After the party wrapped, we let everyone have the afternoon off. Now I am indulging in a caramel-pecan sticky bun and Great Lakes Christmas Ale, and watching the new season of THE WITCHER, a show whose plot is incomprehensible to me but which I enjoy nonetheless. (Seriously, I can never keep the characters straight or tell when in the timeline a specific storyline is taking place. Even with the aid of wikipedia I can barely follow along.)

Anyhow… Happy Friday, sinners.

Do Shit That Makes You Happy

The weather has been so weird this weekend, so very un-December like. Warm and windy. So much wind. Raining like it was spring. Today I worked outside in a t-shirt, cleaning up the pile of broken glass that was, until Saturday morning, the top pane of our storm door, which smacked against the side of the front porch and shattered due to the aforementioned wind.

We took Friday off work to have a spa day.  A simple enough sentence to write, but something we’d been trying to make happen since seemingly forever.  Because of dog health stuff we’ve had to reschedule a couple of times this year.  I’ve actually had a gift card that Jess got me for Christmas 2019 and which I’ve never had a chance to use (for obvious reasons).  It wasn’t until we were in the car heading to the spa that I said out loud, “Hey, I think we’re actually going to do this.”  And we did: massages, facials, and pedicures.  It was expensive and amazing, and totally worth it.

When the pedicurist began working on me, she asked me, in a joking/challenging tone, did I want color?  I said sure, let’s go with black.  She suggested a different color.  Our compromise was High Waisted Jeans.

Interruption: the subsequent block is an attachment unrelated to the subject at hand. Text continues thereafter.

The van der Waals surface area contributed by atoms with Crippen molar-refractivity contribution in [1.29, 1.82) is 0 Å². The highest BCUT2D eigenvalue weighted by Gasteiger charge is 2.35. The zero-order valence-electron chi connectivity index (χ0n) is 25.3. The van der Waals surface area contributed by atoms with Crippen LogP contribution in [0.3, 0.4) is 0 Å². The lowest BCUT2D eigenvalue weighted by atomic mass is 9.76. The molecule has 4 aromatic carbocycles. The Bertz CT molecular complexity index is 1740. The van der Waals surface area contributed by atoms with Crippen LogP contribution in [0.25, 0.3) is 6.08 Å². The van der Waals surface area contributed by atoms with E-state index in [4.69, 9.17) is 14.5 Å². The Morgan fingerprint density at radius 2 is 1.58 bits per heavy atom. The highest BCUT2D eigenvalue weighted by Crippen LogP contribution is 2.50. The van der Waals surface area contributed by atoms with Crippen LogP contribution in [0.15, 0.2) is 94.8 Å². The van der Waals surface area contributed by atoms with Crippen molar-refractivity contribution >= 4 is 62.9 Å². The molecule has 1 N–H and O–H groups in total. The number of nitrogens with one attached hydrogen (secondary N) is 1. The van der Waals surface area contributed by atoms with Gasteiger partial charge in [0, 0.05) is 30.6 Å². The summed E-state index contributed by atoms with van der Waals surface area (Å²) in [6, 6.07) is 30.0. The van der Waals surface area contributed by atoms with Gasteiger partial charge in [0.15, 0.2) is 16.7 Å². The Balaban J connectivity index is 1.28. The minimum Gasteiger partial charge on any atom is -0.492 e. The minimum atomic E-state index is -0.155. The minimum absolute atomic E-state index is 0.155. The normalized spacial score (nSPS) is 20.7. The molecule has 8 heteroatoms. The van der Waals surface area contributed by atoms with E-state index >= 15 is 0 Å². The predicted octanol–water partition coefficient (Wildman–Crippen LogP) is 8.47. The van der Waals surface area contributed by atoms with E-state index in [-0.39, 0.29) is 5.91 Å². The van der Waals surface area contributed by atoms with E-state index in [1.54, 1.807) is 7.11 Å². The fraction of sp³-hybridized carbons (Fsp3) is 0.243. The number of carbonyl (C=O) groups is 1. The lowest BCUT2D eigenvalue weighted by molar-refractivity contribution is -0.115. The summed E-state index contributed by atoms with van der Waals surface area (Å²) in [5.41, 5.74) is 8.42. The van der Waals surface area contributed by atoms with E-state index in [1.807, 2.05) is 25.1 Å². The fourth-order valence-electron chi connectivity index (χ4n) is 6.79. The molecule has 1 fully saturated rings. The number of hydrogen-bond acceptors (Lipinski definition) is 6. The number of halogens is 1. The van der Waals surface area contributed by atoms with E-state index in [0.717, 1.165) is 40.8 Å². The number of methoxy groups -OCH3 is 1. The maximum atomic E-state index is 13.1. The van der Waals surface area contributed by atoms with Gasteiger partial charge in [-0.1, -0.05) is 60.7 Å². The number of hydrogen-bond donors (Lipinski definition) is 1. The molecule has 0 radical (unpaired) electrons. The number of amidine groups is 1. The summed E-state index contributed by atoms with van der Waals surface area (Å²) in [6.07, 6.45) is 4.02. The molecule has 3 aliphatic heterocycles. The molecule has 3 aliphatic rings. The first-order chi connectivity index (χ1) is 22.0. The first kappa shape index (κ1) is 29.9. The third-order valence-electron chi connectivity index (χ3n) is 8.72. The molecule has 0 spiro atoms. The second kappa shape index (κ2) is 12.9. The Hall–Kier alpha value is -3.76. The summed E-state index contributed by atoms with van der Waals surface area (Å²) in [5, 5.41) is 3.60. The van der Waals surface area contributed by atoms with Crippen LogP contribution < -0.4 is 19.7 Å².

If you like these feet, my venmo is $thatjoshbales
If you like these feet, my venmo is $thatjoshbales.

I also had four cranberry mimosas in between services, and felt like a million bucks by the time we left.

Then yesterday I went to a belated Friendsgiving, delayed because of illness and — surprise, surprise — dog health stuff.  I saw people I hadn’t seen since early summer, ate delicious food, drank too much the perfect amount of red wine, and laughed more than I have a while.  It was a loud, magnificent time and so very much needed.

This was the most active weekend I’ve had in months, and it felt so good to be out in the world, amongst people.  I would say one of my goals for 2022 is to do more of it, more being out in the world, but it feels more urgent to me than just a goal — more of an exigency.  A thing I must do, for so many reasons but mostly because it will make me happy, and in 2022 “do shit that will make me happy” will be a top priority of mine.